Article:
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OPINION | EDITORIAL: Video evidence

It happens much too often July 22, 2021 at 3:08 a.m.

With all the criticism police officers get today--and never let it be said that it's all unwarranted--today's reminder is that police are put in difficult positions almost every day. As somebody once said, most times a police officer has an interaction with a member of the public, that citizen is having the worst hour of his week. How'd you like for that to be part of your job description?

A traffic stop Monday in North Little Rock, Ark., proves that, no matter how polite, accommodating and neighborly a policeman might be, he can still be in grave danger in a routine matter.

Because of a patrol car's dash cam, the world can see the interaction in the North Little Rock matter at this Youtube site: https://www.youtube.com/embed/xPy77WhCALs

The paper said two men were arrested after patrol officer Michael Johnson was dragged about 25 yards during a traffic stop. The video shows Officer Johnson approaching the driver's side of the vehicle, explaining the seat belt law a bit, attempting to de-escalate the situation while getting information about the people inside the car, and generally doing all the right things. Even being friendly.

Reports said that when a dispatcher reported over Officer Johnson's radio that one of the people in the car had active warrants, the driver started to drive away: "Johnson reached into the vehicle to put it in park and became stuck with his upper torso caught inside the driver's-side window." The video shows him being dragged across a busy street before he breaks loose and falls to the ground.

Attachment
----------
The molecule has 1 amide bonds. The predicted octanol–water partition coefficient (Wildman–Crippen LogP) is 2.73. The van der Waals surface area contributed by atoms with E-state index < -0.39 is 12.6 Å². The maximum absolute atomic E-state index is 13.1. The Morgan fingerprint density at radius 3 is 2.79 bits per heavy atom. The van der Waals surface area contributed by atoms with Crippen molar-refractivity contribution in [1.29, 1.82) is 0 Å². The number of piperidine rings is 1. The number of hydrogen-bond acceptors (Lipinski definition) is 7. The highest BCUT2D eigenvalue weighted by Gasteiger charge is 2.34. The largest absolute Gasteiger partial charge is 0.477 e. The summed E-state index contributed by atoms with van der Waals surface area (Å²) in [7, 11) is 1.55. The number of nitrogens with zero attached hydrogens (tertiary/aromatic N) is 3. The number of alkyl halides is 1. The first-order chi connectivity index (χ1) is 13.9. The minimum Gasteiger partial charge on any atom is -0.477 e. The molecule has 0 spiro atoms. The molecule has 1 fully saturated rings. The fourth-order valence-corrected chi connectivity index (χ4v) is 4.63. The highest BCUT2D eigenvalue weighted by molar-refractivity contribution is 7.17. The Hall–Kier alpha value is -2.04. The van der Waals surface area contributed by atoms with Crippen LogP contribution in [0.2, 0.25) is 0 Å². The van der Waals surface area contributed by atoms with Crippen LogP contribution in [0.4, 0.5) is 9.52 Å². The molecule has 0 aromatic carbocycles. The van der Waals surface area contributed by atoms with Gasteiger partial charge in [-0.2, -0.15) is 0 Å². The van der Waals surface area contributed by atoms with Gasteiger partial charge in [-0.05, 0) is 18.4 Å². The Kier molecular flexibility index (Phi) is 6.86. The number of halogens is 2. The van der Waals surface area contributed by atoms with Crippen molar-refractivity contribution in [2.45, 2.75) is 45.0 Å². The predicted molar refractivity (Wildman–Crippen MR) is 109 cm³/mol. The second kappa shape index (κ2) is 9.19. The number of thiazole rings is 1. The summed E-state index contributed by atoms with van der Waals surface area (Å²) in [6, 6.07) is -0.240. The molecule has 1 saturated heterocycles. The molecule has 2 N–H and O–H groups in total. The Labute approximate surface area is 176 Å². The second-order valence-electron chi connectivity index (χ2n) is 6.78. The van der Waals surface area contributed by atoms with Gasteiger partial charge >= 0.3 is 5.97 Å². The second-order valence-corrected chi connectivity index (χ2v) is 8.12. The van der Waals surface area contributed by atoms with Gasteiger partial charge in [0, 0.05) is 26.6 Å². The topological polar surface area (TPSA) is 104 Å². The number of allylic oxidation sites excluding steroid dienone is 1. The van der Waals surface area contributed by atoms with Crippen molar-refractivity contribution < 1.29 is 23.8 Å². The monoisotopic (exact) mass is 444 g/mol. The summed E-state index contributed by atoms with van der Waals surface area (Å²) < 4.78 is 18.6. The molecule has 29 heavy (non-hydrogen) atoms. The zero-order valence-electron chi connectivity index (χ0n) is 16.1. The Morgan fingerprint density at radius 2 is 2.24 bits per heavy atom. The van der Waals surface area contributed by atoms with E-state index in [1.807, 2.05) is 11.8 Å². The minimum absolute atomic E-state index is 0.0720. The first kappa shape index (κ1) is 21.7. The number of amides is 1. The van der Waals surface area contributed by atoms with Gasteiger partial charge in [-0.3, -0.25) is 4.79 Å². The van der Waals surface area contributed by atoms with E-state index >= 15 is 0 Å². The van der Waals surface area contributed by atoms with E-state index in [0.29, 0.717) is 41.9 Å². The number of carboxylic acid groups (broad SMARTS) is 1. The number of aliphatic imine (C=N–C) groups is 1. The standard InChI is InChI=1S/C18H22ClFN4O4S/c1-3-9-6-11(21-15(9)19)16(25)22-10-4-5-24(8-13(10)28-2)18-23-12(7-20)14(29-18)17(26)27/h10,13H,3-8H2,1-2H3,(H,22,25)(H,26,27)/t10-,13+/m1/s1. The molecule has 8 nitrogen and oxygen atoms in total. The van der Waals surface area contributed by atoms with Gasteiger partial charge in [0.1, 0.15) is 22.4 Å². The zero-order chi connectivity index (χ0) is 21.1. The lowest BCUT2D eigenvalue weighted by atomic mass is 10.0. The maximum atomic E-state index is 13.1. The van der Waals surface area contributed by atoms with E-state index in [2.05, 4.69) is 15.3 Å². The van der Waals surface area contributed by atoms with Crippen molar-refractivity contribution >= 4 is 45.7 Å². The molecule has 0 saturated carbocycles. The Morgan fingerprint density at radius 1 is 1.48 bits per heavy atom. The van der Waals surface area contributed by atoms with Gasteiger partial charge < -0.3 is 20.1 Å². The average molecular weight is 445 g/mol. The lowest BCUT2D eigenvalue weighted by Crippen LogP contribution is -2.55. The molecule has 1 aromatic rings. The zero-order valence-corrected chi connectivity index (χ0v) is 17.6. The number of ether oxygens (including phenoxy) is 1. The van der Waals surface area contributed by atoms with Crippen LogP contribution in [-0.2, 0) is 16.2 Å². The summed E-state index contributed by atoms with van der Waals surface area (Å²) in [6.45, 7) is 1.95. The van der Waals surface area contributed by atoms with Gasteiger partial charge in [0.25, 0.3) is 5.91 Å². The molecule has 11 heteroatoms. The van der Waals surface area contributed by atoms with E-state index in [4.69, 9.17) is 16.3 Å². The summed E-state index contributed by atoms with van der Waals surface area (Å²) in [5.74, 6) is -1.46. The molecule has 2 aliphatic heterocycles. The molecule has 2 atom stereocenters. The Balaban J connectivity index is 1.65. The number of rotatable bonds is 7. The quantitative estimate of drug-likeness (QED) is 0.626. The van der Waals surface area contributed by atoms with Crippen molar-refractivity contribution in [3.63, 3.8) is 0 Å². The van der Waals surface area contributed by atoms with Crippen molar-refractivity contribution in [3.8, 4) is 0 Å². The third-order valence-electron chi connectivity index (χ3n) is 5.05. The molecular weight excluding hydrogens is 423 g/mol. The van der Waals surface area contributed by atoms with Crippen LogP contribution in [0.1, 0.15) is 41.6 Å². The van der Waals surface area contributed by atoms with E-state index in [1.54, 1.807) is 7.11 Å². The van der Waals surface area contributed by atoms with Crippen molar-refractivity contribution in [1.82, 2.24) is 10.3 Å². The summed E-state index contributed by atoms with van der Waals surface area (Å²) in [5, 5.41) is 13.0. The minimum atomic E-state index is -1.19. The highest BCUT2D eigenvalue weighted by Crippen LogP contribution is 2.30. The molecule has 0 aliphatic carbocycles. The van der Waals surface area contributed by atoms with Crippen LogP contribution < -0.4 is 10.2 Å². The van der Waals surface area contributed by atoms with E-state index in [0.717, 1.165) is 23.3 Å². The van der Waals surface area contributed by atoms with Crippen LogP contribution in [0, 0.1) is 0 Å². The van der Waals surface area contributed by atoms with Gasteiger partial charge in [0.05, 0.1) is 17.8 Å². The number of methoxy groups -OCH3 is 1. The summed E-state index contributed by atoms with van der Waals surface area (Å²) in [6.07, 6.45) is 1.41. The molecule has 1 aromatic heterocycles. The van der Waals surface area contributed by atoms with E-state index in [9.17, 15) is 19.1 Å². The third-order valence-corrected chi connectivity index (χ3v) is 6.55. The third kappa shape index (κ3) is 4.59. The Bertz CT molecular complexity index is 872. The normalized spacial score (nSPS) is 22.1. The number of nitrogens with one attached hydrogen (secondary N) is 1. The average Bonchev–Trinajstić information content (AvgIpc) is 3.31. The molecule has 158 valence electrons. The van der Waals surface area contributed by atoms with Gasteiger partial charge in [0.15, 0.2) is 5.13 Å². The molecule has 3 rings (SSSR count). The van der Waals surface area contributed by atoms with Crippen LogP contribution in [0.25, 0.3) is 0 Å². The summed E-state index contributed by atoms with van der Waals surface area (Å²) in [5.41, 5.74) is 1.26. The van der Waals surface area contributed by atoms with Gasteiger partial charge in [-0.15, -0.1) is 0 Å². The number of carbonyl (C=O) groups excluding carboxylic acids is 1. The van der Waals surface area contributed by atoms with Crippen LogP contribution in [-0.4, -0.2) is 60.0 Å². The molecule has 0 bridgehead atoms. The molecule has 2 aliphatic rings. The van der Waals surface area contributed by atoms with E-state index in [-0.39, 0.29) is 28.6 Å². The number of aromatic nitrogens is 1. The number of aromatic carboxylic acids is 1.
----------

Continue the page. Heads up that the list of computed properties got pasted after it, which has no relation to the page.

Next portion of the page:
Officer Johnson was taken to the hospital after the incident. Luckily, he was released. It could have been much worse. For proof, watch the video.

The driver of the car was charged with criminal attempt to commit capital murder, among other charges. The passenger in the car was charged with solicitation to commit capital murder, among other charges, too.

First, dash cams help everything in these situations. So do body cams. They should be as standard as night sticks or handcuffs for police officers. People--officers and citizens--tend to act better when they know they're being recorded. Most times.

Second, what happened Monday in North Little Rock shows that police put their lives on the line even when they pull somebody over for a possible seat belt violation. An officer can go from a conversation with a citizen to being flung across a busy city street in seconds flat. Think about this video the next time somebody on TV says the country should de-fund police.

Print Headline: Video evidence

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